INtranasal OXyTocin for the Treatment of Autism Spectrum Disorders

Overview

There is substantial evidence from animal model and healthy control data, that oxytocin is involved in the modulation of social cognition. In addition, recent genetics and plasma level studies suggest a possible role for oxytocin in the pathophysiology of Autism Spectrum Disorders (ASD). As a large number of children with ASD are transitioning into adulthood and will likely require treatment, the lack of data to make meaningful treatment recommendations to facilitate adult living is an urgent issue. This study will examine the effect of intranasal oxytocin (IN-OXT) on social function in adults with ASD. It is hypothesized that IN-OXT will be superior to placebo in improving social function by the end of study treatment.

Full Title of Study: “INtranasal OXyTocin for the Treatment of Autism Spectrum Disorders (ASD)”

Study Type

  • Study Type: Interventional
  • Study Design
    • Allocation: Randomized
    • Intervention Model: Parallel Assignment
    • Primary Purpose: Treatment
    • Masking: Quadruple (Participant, Care Provider, Investigator, Outcomes Assessor)
  • Study Primary Completion Date: August 2017

Interventions

  • Drug: Intranasal Oxytocin
    • 24 IU taken twice daily (BID), in the morning and at noon/early afternoon
  • Drug: Placebo
    • 24 IU taken twice daily (BID), in the morning and at noon/early afternoon

Arms, Groups and Cohorts

  • Active Comparator: Intranasal Oxytocin
  • Placebo Comparator: Placebo

Clinical Trial Outcome Measures

Primary Measures

  • Efficacy of intranasal oxytocin vs. placebo on social function in adults with ASD
    • Time Frame: 12 weeks
    • This will be measured by the Clinical Global Impressions – Improvement Scale – Social (CGI-I-Social).

Secondary Measures

  • Efficacy of intranasal oxytocin vs. placebo on a continuous measure of social cognition in adults with ASD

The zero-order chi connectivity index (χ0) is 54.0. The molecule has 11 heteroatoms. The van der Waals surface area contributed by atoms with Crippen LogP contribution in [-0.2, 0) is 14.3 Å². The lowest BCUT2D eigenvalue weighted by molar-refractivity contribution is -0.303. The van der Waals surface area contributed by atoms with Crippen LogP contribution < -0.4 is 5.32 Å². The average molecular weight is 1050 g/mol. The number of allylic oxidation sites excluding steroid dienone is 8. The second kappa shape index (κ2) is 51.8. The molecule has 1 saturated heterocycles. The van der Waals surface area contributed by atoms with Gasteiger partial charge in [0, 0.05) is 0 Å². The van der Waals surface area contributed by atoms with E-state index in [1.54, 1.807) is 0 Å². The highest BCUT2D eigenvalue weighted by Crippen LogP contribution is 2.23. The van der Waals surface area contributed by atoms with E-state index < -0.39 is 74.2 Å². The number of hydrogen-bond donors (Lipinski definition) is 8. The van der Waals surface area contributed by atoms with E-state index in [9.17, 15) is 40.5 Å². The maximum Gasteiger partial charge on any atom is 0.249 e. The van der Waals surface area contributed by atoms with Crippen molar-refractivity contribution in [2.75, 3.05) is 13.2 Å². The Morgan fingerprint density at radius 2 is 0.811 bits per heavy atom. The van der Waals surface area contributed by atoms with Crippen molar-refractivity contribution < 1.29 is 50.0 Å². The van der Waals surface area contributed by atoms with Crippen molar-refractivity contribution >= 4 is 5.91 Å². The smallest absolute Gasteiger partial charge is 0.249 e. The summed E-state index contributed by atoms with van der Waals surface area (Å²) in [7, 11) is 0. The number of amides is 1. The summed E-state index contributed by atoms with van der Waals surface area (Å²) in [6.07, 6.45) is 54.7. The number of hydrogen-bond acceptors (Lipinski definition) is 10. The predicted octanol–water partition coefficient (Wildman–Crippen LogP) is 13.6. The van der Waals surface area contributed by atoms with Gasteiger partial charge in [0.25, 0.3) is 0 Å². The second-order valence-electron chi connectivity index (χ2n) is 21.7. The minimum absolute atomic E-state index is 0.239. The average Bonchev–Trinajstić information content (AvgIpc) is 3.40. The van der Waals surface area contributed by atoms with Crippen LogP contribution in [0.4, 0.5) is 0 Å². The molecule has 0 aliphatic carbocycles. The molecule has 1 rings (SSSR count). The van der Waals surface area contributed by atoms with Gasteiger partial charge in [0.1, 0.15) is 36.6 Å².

• Time Frame: 12 weeks
    • This will be measured by the Revised Eyes Test
  • Efficacy of intranasal oxytocin vs. placebo on a continuous measure of social function in adults with ASD
    • Time Frame: 12 weeks
    • This will be measured by the Vineland Adaptive Behavior Scale (VABS-II)
  • Efficacy of intranasal oxytocin vs. placebo on a continuous measure of social responsiveness in adults with ASD
    • Time Frame: 12 weeks
    • This will be measured by the Social Responsiveness Scale (SRS-2)
  • Efficacy of intranasal oxytocin vs. placebo on a continuous measure of social responsiveness in adults with ASD
    • Time Frame: 12 weeks
    • This will be measured by the Aberrant Behavior Checklist (ABC)
  • Safety and tolerability of intranasal oxytocin in adults with ASD
    • Time Frame: 12 weeks
    • This will be measured by the Safety Monitoring Uniform Report Form (SMURF)
  • Safety and tolerability of intranasal oxytocin in adults with ASD
    • Time Frame: 12 weeks
    • This will be measured by the Clinical Global Impressions – Improvement Scale – Global (CGI-I-Global)
  • Efficacy of intranasal oxytocin vs. placebo on quality of life
    • Time Frame: 12 weeks
    • This will be measured by the World Health Organization Quality of Life Survey (WHOQOL-BREF)
  • Efficacy of intranasal oxytocin vs. placebo on anxiety
    • Time Frame: 12 weeks
    • This will be measured by the Symptom Checklist 90-Revised (SCL-90-R)

Participating in This Clinical Trial

Inclusion Criteria

1. Male or female outpatients 18-45 years of age, inclusive